Sprout’s network-specific Competitor Reports can be used to benchmark your metrics against your competition and to track top-performing brands in your industry. With the top posts metric, you can see what pieces of competitor content are performing well for certain profiles and inspire your own content creation teams.

sprout twitter competitors report

6. Inbox Team Report

In addition to tracking your outbound messages, you also need to track your incoming social messages. Customer support teams, for example, need metrics that show how they engage with their audience and measure customer service effectiveness. When 40% of consumers expect a response within one hour on social media and 78% expect a response within 24 hours, analyzing and improving reply times is a must to maintain customer satisfaction on social.

Key metrics to look for:

  • Average First Reply Time
  • Unique Messages Replied To

With the Sprout Inbox Team Report, you can track reply metrics for your team overall as well as for particular team members. This is especially useful for customer support teams who want to measure their agents’ productivity and to identify opportunities to improve the customer experience.

7. Publishing Team Report

Both customer support and marketing teams need to track metrics per user for productivity purposes. Outside of identifying productivity concerns or top performers, tracking productivity helps managers monitor for signs of potential burnout on their teams. Keeping a pulse on team publishing metrics can help managers manage bandwidth while also challenging their teams to grow.

Key metrics to look for:

  • Daily Average
  • % of Total Posts

Sprout’s Publishing Team Report provides per user metrics to show productivity across your entire team. Social marketing teams can use this report to track productivity trends for all Sprout users and surface coaching or recognition opportunities for your agents.

8. Tag Report

Outside of profile and team performance, campaign performance metrics can provide key stakeholders the information they need to make informed decisions. With tags, social teams can track a product launch campaign and communicate those insights back to their product teams. This insight then allows product teams to quickly pivot on negatively received launches or capitalize on the most successful releases.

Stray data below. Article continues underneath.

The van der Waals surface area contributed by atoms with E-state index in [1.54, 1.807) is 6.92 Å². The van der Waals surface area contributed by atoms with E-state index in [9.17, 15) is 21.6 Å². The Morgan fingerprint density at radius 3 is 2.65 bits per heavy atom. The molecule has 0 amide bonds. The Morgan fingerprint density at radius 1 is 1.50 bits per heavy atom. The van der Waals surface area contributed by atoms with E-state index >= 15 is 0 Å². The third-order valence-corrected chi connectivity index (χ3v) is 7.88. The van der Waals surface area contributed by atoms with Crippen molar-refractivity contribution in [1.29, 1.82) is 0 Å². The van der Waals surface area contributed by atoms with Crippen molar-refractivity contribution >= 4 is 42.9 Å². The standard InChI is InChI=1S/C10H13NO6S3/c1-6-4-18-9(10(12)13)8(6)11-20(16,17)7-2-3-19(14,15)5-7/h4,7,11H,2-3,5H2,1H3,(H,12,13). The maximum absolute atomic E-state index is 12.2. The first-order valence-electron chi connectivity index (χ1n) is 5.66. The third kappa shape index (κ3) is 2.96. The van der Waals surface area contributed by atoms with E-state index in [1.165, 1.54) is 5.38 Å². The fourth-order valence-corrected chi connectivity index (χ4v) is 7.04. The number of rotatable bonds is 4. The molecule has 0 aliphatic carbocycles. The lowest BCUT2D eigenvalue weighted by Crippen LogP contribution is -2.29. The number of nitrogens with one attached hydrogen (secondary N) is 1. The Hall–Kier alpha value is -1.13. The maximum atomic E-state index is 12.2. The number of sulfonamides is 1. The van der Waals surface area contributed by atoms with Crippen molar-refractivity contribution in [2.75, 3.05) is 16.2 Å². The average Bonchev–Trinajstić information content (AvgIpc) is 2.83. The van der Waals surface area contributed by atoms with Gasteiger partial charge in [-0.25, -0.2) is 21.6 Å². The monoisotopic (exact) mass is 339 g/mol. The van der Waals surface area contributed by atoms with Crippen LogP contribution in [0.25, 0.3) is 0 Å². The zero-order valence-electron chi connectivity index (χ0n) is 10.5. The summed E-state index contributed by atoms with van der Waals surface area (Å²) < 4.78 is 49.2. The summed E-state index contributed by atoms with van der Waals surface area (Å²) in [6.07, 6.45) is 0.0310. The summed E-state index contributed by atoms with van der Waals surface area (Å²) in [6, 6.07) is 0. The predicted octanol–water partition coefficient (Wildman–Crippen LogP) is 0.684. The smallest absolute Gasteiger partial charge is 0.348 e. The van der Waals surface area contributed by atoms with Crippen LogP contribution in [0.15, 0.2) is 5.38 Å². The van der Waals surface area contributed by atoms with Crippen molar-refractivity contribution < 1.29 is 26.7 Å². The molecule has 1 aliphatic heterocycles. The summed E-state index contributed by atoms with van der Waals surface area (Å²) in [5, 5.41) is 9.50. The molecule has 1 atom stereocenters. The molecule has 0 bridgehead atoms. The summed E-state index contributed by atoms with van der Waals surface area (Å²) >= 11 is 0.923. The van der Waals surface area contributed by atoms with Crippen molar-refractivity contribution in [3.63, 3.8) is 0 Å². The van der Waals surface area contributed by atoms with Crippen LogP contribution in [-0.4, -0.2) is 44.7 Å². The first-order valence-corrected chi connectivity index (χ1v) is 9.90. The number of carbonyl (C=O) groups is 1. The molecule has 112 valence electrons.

Key metrics to look for:

  • Received Messages Volume
  • Sent Messages Impressions

Sprout’s Tag Report allows users to isolate both inbound and outbound content they want to track by type. For campaigns, use the Tag Report to track performance on posts from that campaign directly or to measure the volume of incoming messages based on that campaign. With Premium Analytics, you can also filter by tag on the Post Performance Report, adding even more context to your published content.

sprout social analytics

9. Custom Reports (e.g. Organic vs. Paid)

Social media managers can customize social media reports for particular stakeholders, including year-end reports for managers and executives. For example: Analyzing your integrated paid and organic social media strategy can be difficult when all the data is on separate reports. But with a combined paid versus organic report, you can consolidate data from multiple sources and deliver a comprehensive analysis of your social plan.

Key metrics to look for:

  • Organic and Paid Engagements by network

Sprout’s My Reports gives social teams the ability to combine various reports, insert text annotations and includes a Paid vs. Organic Comparison widget for Facebook and Instagram. This is an indispensable asset for social teams looking to compare the side-by-side performance of their paid and organic posts, and also gives marketers access to organic engagements on Facebook.

Facebook custom report

10. Social Listening

Take your reporting to the next level with social listening, which provides a more complete picture of your current and potential audience. Social listening allows marketers to not only understand how a campaign is performing, but which campaign your team should run next. For example: if sentiment is positive toward an offering but volume is low, this signals an opportunity for an awareness campaign.

Key metrics to look for:

  • Volume
  • Sentiment (Positive and Negative Mentions)
  • Share of Voice

With Sprout’s Advanced Listening query builder, teams like sales, product, public relations and more can better understand how to connect their audience with relevant content and products. For example, sales can track industry terms to find new leads, like when users ask their Twitter networks for product recommendations. Product teams can surface feedback even when your brand isn’t directly mentioned, making sure no opportunities to improve or celebrate success are missed. With listening, public relations teams can see the signs of an emerging crisis and then retroactively track how that impacts their brand. With social listening data, social media becomes the go-to resource in your organization for real-time, valuable insights.

Get sharing your social data today

To showcase the true value of social, you need more than social data—you also need to be able to present it in a way that makes sense to your colleagues. These 10 social media reports will empower you to showcase your work and its wider impact on business goals in conversations with anyone in your organization.

Ready to get even more from your social data and social reports? Download our cheatsheet to learn how to broaden your social listening efforts and develop a strategy that supports multiple teams and goals across your organization.